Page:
Rudeness? It just may be the economy, stupid.
Is Rudeness Inevitable In A Service Economy? (Consumerist)
The funny thing about a service economy, writes Peggy Noonan at the Wall Street Journal, is that it’s created a world where people who interact with the public are deliberately trained to be rude and compassionless. She thinks it’s partly because we threw out manners right as we reached a cultural moment where we interact with strangers more than ever. But that’s only part of it–she also notes that clerks are trained to get in your face and aggressively push for higher sales, and that the dreaded “Dead Face”–that stony look that’s used to shut down any communication at all–is probably taught by consultants as an efficient way to handle people.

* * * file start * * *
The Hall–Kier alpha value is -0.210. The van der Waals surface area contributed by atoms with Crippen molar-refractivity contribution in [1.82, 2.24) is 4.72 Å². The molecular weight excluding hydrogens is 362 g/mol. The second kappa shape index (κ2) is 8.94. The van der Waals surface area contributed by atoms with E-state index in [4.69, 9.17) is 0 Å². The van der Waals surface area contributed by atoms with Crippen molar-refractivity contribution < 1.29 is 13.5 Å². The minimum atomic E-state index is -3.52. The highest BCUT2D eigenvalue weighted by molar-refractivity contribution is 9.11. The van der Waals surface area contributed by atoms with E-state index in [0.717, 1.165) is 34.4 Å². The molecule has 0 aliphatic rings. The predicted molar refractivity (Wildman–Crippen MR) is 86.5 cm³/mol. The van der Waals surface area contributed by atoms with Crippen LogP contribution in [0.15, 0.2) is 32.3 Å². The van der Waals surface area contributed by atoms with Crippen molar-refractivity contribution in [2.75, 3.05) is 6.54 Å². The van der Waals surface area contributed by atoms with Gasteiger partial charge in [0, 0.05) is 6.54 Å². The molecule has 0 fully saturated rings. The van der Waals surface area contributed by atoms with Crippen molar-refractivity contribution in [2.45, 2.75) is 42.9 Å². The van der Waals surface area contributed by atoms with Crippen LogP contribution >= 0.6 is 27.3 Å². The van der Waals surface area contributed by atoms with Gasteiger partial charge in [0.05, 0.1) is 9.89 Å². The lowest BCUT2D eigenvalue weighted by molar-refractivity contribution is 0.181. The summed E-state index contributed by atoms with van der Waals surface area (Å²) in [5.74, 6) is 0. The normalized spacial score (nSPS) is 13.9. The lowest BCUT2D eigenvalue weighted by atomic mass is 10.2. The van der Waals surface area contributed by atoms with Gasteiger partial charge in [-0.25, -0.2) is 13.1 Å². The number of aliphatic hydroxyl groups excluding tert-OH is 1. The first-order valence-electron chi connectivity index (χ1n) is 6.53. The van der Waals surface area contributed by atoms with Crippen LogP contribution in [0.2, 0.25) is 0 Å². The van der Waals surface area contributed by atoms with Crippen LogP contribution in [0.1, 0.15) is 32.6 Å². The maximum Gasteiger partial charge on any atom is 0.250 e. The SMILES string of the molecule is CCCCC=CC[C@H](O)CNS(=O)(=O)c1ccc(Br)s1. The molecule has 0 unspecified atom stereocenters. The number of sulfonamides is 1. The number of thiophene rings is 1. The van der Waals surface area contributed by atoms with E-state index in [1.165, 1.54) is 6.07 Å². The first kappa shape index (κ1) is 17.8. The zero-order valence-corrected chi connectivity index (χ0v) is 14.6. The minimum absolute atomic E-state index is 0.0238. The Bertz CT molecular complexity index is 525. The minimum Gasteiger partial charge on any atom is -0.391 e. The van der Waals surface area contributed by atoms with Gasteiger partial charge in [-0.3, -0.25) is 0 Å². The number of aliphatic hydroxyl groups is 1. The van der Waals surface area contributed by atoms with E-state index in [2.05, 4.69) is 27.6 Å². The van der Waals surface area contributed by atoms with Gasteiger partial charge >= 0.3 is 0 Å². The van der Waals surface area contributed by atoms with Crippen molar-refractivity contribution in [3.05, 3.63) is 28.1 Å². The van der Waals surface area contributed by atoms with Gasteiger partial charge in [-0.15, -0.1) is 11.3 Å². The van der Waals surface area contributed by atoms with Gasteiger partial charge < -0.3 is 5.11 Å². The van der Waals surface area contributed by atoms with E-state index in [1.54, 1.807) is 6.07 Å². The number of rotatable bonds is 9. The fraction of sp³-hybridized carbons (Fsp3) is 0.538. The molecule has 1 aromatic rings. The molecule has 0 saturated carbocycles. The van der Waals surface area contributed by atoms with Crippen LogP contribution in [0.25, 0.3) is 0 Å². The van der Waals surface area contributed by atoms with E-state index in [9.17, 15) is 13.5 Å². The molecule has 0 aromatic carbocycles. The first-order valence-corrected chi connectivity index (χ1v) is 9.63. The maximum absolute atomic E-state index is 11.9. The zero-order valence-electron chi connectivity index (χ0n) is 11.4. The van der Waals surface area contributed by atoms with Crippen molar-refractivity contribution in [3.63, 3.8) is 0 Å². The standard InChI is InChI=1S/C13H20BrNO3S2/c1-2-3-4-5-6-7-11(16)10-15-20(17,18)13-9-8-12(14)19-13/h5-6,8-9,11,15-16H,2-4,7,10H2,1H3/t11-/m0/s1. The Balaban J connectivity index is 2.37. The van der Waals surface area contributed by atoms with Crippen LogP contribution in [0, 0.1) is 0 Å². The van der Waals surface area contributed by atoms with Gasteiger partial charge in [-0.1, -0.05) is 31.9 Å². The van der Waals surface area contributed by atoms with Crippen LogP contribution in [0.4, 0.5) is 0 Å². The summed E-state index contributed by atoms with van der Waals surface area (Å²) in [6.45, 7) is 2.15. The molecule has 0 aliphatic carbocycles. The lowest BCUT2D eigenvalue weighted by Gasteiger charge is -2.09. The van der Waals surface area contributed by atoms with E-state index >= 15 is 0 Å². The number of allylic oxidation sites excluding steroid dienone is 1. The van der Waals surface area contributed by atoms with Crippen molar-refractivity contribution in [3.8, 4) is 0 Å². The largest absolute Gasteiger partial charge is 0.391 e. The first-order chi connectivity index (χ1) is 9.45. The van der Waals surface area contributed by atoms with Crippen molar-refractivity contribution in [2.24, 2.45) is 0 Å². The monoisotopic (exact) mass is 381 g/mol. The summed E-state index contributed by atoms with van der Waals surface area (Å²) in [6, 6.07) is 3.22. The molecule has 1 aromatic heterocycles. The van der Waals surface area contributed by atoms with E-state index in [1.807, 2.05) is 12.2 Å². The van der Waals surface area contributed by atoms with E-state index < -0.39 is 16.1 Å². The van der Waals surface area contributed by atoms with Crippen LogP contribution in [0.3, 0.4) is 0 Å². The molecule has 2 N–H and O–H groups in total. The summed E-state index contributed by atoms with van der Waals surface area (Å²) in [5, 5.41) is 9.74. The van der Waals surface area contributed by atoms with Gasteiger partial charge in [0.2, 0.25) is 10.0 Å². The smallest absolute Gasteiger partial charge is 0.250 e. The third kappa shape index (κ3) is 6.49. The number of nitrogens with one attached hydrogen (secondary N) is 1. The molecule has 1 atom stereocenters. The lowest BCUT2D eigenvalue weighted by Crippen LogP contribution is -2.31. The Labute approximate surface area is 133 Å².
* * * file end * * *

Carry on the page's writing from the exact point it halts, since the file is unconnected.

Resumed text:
Cusk’s essay is worth the time.
The Age of Rudeness, by Rachel Cusk (New York Times)
As the social contract frays, what does it mean to be polite?
In a world as unmannerly as this one, how is it best to speak?
There’s no need to be rude, I say to the man in the packed hall at passport control. There are people everywhere, and his job is to send them into the right queues. I have been watching him shout at them. I have watched the obsessive way he notices them, to pick on them. There’s no need to be rude, I say.
His head jerks around.
You’re rude, he counters. You’re the one who’s rude.